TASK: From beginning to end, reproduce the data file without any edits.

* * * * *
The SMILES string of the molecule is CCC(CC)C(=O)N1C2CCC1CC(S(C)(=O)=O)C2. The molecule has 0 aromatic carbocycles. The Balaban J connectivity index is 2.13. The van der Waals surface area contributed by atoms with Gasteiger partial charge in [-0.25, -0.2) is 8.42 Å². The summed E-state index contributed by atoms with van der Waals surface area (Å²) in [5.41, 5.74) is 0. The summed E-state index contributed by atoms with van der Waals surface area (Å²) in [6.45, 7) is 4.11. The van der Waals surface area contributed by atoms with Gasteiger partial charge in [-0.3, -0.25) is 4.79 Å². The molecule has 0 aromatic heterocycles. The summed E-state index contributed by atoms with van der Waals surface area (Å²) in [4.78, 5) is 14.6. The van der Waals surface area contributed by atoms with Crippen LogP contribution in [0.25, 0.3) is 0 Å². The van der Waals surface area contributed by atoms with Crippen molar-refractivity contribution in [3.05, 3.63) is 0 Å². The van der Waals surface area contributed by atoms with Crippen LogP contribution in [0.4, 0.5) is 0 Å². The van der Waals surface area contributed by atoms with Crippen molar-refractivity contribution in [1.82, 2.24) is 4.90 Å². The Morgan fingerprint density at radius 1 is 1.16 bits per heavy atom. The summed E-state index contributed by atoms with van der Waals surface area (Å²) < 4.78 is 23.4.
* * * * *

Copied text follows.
The SMILES string of the molecule is CCC(CC)C(=O)N1C2CCC1CC(S(C)(=O)=O)C2. The molecule has 0 aromatic carbocycles. The Balaban J connectivity index is 2.13. The van der Waals surface area contributed by atoms with Gasteiger partial charge in [-0.25, -0.2) is 8.42 Å². The summed E-state index contributed by atoms with van der Waals surface area (Å²) in [5.41, 5.74) is 0. The summed E-state index contributed by atoms with van der Waals surface area (Å²) in [6.45, 7) is 4.11. The van der Waals surface area contributed by atoms with Gasteiger partial charge in [-0.3, -0.25) is 4.79 Å². The molecule has 0 aromatic heterocycles. The summed E-state index contributed by atoms with van der Waals surface area (Å²) in [4.78, 5) is 14.6. The van der Waals surface area contributed by atoms with Crippen LogP contribution in [0.25, 0.3) is 0 Å². The van der Waals surface area contributed by atoms with Crippen molar-refractivity contribution in [3.05, 3.63) is 0 Å². The van der Waals surface area contributed by atoms with Crippen LogP contribution in [0.4, 0.5) is 0 Å². The van der Waals surface area contributed by atoms with Crippen molar-refractivity contribution in [1.82, 2.24) is 4.90 Å². The Morgan fingerprint density at radius 1 is 1.16 bits per heavy atom. The summed E-state index contributed by atoms with van der Waals surface area (Å²) < 4.78 is 23.4.